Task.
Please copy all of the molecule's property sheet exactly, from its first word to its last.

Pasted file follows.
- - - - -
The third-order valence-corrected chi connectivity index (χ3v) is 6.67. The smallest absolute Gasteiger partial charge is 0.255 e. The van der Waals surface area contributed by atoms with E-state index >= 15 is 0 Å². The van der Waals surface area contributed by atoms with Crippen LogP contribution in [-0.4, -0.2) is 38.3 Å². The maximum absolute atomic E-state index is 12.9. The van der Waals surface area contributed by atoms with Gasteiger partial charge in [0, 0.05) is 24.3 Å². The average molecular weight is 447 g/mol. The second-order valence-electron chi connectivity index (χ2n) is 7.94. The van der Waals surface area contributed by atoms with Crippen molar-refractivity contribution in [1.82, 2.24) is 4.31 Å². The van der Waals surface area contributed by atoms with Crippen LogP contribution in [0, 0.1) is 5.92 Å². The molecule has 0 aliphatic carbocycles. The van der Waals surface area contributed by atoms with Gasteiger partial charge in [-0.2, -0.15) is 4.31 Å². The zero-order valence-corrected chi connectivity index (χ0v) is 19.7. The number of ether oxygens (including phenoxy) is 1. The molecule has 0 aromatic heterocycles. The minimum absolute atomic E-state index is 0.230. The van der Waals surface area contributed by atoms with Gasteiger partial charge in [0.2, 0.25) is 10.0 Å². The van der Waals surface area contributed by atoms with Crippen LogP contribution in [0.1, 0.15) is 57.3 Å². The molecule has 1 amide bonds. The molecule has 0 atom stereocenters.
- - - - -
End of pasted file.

The third-order valence-corrected chi connectivity index (χ3v) is 6.67. The smallest absolute Gasteiger partial charge is 0.255 e. The van der Waals surface area contributed by atoms with E-state index >= 15 is 0 Å². The van der Waals surface area contributed by atoms with Crippen LogP contribution in [-0.4, -0.2) is 38.3 Å². The maximum absolute atomic E-state index is 12.9. The van der Waals surface area contributed by atoms with Gasteiger partial charge in [0, 0.05) is 24.3 Å². The average molecular weight is 447 g/mol. The second-order valence-electron chi connectivity index (χ2n) is 7.94. The van der Waals surface area contributed by atoms with Crippen molar-refractivity contribution in [1.82, 2.24) is 4.31 Å². The van der Waals surface area contributed by atoms with Crippen LogP contribution in [0, 0.1) is 5.92 Å². The molecule has 0 aliphatic carbocycles. The van der Waals surface area contributed by atoms with Gasteiger partial charge in [-0.2, -0.15) is 4.31 Å². The zero-order valence-corrected chi connectivity index (χ0v) is 19.7. The number of ether oxygens (including phenoxy) is 1. The molecule has 0 aromatic heterocycles. The minimum absolute atomic E-state index is 0.230. The van der Waals surface area contributed by atoms with Gasteiger partial charge in [0.2, 0.25) is 10.0 Å². The van der Waals surface area contributed by atoms with Crippen LogP contribution in [0.1, 0.15) is 57.3 Å². The molecule has 1 amide bonds. The molecule has 0 atom stereocenters.